Each dead hostage: gives to the SWAT team, and to the villains if they end up surrendering.
Surrender: gives to the villains.
Pay up: gives to the SWAT team, P to the villains, where (1)
Finally, we assume that there is a probability (initially) that the villains are nuts.
We’re going to construct a mixed strategy solution to this problem, which will yield a perfect Bayesian equilibrium. That is, in a given period , the SWAT team pays up with probability , and the villains execute a hostage with probability . For those who are unfamiliar with mixed strategies, the basic idea is that both sides are indifferent between (at least) two options, so they may as well flip a coin as to which one to do. The trick is that the coin is weighted so as to make the other side indifferent as well. Thus they will flip their coins so as to make the first side indifferent. Hence this forms a Nash equilibrium – neither side can benefit by unilaterally changing their strategy.
The derivation is a little drawn-out, so I’m going to break it into steps:
(i) If the SWAT team always pays up in some period , then the villains may as well execute their hostages until they reach that stage; after all, this guarantees them an automatic victory. But if they will do that, then the SWAT team should pay up immediately (i.e. in period 1): since they’ll lose anyway, they may as well save the lives of the hostages.
(ii) Conversely, if the villains will always execute a hostage at a certain stage, then the SWAT team should always pay up then. But then we run into the same issue as in (i), so the SWAT team will end up paying at the beginning. Combined, (i) and (ii) limit the types of equilibria we have to analyze.
(iii) If there is a period i at which it is known that the SWAT team will not pay up, no matter what, then the normal (not crazy) types, knowing this, will surrender in period . But this possibility leads to an inconsistency. Knowing that the normal types will do this, the SWAT team will believe that anyone who hasn’t surrendered must be crazy. If so, it is a best response to pay up in order to avoid more casualties.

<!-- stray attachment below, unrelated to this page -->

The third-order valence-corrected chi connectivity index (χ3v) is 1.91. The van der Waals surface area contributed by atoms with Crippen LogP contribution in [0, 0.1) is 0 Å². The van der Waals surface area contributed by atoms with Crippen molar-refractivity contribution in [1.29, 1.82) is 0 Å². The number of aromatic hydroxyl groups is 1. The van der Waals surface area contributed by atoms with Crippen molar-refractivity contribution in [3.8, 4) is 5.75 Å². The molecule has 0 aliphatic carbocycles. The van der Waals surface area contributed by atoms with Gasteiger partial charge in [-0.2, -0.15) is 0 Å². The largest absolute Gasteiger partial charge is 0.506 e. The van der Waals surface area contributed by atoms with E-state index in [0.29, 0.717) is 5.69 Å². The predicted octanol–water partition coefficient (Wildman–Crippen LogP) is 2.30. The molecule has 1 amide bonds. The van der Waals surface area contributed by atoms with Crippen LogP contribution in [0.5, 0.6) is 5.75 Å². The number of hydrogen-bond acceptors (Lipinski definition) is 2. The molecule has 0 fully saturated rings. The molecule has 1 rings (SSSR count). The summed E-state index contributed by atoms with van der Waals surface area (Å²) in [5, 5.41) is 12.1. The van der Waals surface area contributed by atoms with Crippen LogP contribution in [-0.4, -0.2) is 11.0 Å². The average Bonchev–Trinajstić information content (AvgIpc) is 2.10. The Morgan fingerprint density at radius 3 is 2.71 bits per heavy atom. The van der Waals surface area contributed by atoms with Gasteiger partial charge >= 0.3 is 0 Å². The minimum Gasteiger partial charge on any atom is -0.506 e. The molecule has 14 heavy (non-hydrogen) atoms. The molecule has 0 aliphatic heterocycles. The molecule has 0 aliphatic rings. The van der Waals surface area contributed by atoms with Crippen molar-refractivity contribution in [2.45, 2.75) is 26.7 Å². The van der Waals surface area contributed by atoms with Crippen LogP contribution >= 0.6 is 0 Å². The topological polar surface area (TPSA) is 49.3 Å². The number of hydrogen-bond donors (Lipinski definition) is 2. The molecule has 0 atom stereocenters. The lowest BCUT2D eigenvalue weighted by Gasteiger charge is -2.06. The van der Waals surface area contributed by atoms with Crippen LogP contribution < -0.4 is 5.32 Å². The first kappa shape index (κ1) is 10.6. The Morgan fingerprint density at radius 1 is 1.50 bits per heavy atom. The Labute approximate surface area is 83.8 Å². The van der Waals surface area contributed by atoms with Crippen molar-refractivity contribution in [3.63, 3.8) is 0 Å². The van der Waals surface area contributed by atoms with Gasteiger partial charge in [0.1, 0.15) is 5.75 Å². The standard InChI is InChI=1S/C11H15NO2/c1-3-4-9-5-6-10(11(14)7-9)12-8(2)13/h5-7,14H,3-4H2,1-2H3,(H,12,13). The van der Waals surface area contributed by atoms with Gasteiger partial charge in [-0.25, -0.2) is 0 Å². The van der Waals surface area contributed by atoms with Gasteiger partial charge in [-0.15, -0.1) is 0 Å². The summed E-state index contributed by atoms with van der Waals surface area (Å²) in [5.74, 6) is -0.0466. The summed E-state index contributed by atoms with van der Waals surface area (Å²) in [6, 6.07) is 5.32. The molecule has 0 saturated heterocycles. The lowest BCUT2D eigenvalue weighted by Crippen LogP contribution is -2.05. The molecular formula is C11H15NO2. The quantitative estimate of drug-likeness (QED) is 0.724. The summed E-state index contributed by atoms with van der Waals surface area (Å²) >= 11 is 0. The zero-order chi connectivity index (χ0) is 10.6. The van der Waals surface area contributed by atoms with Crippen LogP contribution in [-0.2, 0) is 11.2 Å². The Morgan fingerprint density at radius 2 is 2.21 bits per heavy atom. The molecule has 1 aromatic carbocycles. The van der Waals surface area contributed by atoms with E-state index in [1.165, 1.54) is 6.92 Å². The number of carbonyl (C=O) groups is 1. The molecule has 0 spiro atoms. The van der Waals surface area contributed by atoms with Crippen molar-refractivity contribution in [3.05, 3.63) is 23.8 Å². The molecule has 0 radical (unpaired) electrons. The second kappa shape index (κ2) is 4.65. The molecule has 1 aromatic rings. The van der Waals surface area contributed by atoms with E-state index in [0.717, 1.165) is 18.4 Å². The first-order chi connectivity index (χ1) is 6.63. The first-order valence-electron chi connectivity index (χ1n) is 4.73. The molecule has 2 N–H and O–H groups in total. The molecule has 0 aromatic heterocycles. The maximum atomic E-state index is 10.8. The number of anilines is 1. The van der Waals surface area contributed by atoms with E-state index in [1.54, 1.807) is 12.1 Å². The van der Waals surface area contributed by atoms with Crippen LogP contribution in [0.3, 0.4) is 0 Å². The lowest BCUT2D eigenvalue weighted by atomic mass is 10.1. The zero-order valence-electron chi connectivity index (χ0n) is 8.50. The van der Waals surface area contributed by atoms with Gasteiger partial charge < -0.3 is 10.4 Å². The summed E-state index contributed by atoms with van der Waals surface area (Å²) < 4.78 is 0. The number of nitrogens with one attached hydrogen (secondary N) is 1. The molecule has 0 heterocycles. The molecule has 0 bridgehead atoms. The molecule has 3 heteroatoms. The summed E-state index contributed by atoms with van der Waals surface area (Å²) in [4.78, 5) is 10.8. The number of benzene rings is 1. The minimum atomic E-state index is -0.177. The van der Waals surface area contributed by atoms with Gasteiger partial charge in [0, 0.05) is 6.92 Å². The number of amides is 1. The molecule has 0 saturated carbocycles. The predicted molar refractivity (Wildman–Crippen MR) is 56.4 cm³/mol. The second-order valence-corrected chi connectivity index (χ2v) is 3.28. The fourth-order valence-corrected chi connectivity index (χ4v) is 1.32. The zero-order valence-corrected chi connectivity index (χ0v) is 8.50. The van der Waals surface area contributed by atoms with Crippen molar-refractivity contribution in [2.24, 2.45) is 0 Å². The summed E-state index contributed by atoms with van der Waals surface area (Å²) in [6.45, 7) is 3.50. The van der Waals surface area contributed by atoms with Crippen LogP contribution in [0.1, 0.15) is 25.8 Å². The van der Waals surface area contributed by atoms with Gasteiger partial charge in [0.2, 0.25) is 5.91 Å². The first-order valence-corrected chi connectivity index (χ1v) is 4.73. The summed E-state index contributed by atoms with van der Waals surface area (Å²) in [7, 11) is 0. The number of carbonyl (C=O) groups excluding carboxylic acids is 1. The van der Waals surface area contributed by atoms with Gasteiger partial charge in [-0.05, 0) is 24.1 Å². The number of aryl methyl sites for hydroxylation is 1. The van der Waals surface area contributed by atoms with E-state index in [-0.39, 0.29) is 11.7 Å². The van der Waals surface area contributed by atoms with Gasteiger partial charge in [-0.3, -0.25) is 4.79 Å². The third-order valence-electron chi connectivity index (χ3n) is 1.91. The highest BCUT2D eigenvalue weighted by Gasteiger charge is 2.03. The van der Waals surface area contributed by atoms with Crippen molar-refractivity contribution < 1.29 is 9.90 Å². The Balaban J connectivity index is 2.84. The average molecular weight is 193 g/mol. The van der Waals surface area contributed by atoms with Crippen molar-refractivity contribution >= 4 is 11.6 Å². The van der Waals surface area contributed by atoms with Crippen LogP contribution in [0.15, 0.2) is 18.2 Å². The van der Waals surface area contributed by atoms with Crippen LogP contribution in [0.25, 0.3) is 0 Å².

(iv) Thus, from (iii), there cannot be a perfect Bayesian equilibrium in which the SWAT team will maintain the siege to the bitter end – they must always cave in to the villains’ demands with some positive probability. Indeed, we see from (i) and (iii) that either they pay up immediately, or they pay up in period with some nonzero likelihood.
(v) There is no benefit to the villains in executing the hostage. Thus, if they are normal, they will not execute, and so this hostage will be killed if and only if the villains are crazy, which occurs with probability .
(vi) In period , by (iv), the SWAT team must still be indifferent between paying up and maintaining the siege. This implies that
(vii) In all periods , the normal-type villains must be indifferent between surrendering and killing a hostage. Thus, if their expected payoff, if the game reaches the second stage of period , is , then we get
But we know that since the villains will be indifferent as well in the next period (unless ), . In any case, this formula still holds for , since the normal types surrender in period anyway. Thus we get, after substitution,
As expected, this probability goes down as more hostages are executed – after all, there is less of a risk of more future casualties, since there are fewer hostages left – a dark thought, indeed.
(viii) We now derive the probability that the villains execute a hostage in the periods other than the last. The SWAT team is indifferent between maintaining the siege and paying up. Hence if their expected payoff at the beginning of period is , then